RSP was reduced by 30% to account for future taxes. (Assets are really at 128.4k) Cash isn't really cash but short term investments (1 year or less) collecting an avg of ~2.3%. This is for emergency funds and/or potential down payment on a home. Concidently, this fixed income % of my total assets is also roughly my age.Seems like the RRSP is gone
The cash holding seems high
Thanks. I'm now in my early 30s, so you are in better shape than I am. I think there are quite a few people out there that are financially responsible, they just don't talk about it or go on financial forums (if they do, they just don't post on it).Very cool, I love how you don't have any debt. Keep up the awesome progress. I am in my late 20's and have similar net worth. It's comforting to see other people around my age with similar financial mindset. Cheers.
As per Thomas Stanley, the author of Millionaire Next Door, your expected net worth should be 10% of your age times yearly income....(0.10 X age X income = expected net worth). Now you can check that if you are ahead of the game or not.Very cool, I love how you don't have any debt. Keep up the awesome progress. I am in my late 20's and have similar net worth. It's comforting to see other people around my age with similar financial mindset. Cheers.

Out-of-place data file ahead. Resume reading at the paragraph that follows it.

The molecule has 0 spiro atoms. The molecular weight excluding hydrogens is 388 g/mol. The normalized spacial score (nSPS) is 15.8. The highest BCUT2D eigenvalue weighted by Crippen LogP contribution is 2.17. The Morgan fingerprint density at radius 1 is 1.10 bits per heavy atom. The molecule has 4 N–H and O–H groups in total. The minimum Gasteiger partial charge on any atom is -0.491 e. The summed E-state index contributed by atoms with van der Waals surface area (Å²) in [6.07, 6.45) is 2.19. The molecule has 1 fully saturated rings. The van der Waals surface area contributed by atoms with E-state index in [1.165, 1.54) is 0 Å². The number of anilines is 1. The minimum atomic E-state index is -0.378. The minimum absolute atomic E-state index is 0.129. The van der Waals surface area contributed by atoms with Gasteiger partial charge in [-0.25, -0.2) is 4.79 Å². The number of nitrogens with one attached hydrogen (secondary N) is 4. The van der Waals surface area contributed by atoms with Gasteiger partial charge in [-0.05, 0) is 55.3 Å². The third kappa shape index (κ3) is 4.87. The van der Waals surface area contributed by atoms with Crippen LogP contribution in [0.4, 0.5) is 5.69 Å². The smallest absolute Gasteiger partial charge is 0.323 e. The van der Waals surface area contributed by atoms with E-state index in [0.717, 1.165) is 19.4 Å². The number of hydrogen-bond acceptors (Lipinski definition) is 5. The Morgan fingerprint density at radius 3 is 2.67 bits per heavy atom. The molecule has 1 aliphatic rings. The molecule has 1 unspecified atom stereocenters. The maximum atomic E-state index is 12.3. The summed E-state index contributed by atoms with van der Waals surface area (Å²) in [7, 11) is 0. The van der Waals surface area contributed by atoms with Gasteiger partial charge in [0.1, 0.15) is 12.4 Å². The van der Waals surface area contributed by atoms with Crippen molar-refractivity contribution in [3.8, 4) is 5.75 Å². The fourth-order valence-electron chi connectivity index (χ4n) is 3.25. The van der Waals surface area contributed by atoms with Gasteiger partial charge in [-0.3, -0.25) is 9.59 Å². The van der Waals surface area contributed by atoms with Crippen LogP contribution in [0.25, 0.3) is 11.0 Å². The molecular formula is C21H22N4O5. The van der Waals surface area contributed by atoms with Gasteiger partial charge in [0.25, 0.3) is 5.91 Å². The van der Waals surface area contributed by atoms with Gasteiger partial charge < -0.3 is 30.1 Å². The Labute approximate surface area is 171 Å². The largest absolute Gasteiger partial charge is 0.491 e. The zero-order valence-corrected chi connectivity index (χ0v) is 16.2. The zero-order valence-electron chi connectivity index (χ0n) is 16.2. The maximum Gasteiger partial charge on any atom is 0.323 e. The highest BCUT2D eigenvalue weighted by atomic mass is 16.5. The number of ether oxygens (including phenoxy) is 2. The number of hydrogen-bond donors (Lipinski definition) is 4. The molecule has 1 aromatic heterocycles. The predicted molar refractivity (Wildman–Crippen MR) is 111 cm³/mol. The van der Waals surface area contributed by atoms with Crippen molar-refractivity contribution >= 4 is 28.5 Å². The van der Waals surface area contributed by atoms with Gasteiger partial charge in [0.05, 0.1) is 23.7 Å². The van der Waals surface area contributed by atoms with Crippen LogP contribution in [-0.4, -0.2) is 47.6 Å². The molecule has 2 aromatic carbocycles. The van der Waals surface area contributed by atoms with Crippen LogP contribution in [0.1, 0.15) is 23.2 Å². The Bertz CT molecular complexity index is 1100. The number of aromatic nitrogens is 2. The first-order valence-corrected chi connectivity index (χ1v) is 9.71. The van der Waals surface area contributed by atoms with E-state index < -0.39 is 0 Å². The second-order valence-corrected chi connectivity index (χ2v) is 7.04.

Like Ponderling and Milhouse, I don't formally account for future tax liability.I've been thinking that this is no longer a true representation of net worth after tax. I have reduced my pension by 30% to account for future tax liability, but realize that my investments contains unrealized gains which would generate a future tax liability. This expected tax liability isn't too big at the moment though. Do people here usually reduce their holding's value to account for this?
Good point about that tax rate likely being lower in retirement. I am a bit hesitant about not reducing the pension size, because it would give the illusion that $100 in my pension is equivalent to $100 in my bank account, which isn't true.Like Ponderling and Milhouse, I don't formally account for future tax liability.
If you do wish to plan for it, I think your 30% figure is almost certainly too high.
I'm guessing that's your current marginal rate. In Ontario, that's consistent with a salary in the $50K-$90K range.
However, you should be using your average tax rate as a guide. In Ontario, the average tax rate on an income of $80,000 is 20.7% (says the TaxTips calculator). You only hit a 30% average tax rate at about $150K of income. That's a hell of a retirement!
Even the average rate may be high. I am in early retirement and taking advantage of several tax-saving opportunities -- eligible dividends, pension credit, optimizing capital gains. Our average tax rate has fallen dramatically from our working days.